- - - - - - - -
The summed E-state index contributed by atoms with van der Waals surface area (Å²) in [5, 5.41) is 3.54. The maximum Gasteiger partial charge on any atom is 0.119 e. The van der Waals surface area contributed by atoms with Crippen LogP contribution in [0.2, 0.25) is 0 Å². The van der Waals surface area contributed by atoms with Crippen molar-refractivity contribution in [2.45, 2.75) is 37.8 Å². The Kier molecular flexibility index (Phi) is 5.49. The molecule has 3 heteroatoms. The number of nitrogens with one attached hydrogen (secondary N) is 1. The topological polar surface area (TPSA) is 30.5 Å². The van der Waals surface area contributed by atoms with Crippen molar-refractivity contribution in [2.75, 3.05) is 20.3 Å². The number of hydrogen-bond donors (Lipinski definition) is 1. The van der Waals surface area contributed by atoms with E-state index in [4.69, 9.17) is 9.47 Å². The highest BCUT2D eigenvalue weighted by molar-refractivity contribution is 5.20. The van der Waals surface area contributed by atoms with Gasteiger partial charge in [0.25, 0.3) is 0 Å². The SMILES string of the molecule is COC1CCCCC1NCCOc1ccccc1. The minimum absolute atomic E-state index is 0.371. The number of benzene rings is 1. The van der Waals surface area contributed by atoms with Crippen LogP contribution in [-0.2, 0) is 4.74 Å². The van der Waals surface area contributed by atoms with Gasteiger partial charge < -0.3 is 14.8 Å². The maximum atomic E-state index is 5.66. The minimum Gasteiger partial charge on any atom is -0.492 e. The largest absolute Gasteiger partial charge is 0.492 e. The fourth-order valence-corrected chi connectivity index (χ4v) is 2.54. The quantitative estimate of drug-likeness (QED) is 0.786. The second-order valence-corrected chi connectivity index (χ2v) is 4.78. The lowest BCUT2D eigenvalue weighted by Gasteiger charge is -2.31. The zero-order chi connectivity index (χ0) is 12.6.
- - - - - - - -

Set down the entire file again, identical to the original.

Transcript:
The summed E-state index contributed by atoms with van der Waals surface area (Å²) in [5, 5.41) is 3.54. The maximum Gasteiger partial charge on any atom is 0.119 e. The van der Waals surface area contributed by atoms with Crippen LogP contribution in [0.2, 0.25) is 0 Å². The van der Waals surface area contributed by atoms with Crippen molar-refractivity contribution in [2.45, 2.75) is 37.8 Å². The Kier molecular flexibility index (Phi) is 5.49. The molecule has 3 heteroatoms. The number of nitrogens with one attached hydrogen (secondary N) is 1. The topological polar surface area (TPSA) is 30.5 Å². The van der Waals surface area contributed by atoms with Crippen molar-refractivity contribution in [2.75, 3.05) is 20.3 Å². The number of hydrogen-bond donors (Lipinski definition) is 1. The van der Waals surface area contributed by atoms with E-state index in [4.69, 9.17) is 9.47 Å². The highest BCUT2D eigenvalue weighted by molar-refractivity contribution is 5.20. The van der Waals surface area contributed by atoms with Gasteiger partial charge in [0.25, 0.3) is 0 Å². The SMILES string of the molecule is COC1CCCCC1NCCOc1ccccc1. The minimum absolute atomic E-state index is 0.371. The number of benzene rings is 1. The van der Waals surface area contributed by atoms with Crippen LogP contribution in [-0.2, 0) is 4.74 Å². The van der Waals surface area contributed by atoms with Gasteiger partial charge < -0.3 is 14.8 Å². The maximum atomic E-state index is 5.66. The minimum Gasteiger partial charge on any atom is -0.492 e. The largest absolute Gasteiger partial charge is 0.492 e. The fourth-order valence-corrected chi connectivity index (χ4v) is 2.54. The quantitative estimate of drug-likeness (QED) is 0.786. The second-order valence-corrected chi connectivity index (χ2v) is 4.78. The lowest BCUT2D eigenvalue weighted by Gasteiger charge is -2.31. The zero-order chi connectivity index (χ0) is 12.6.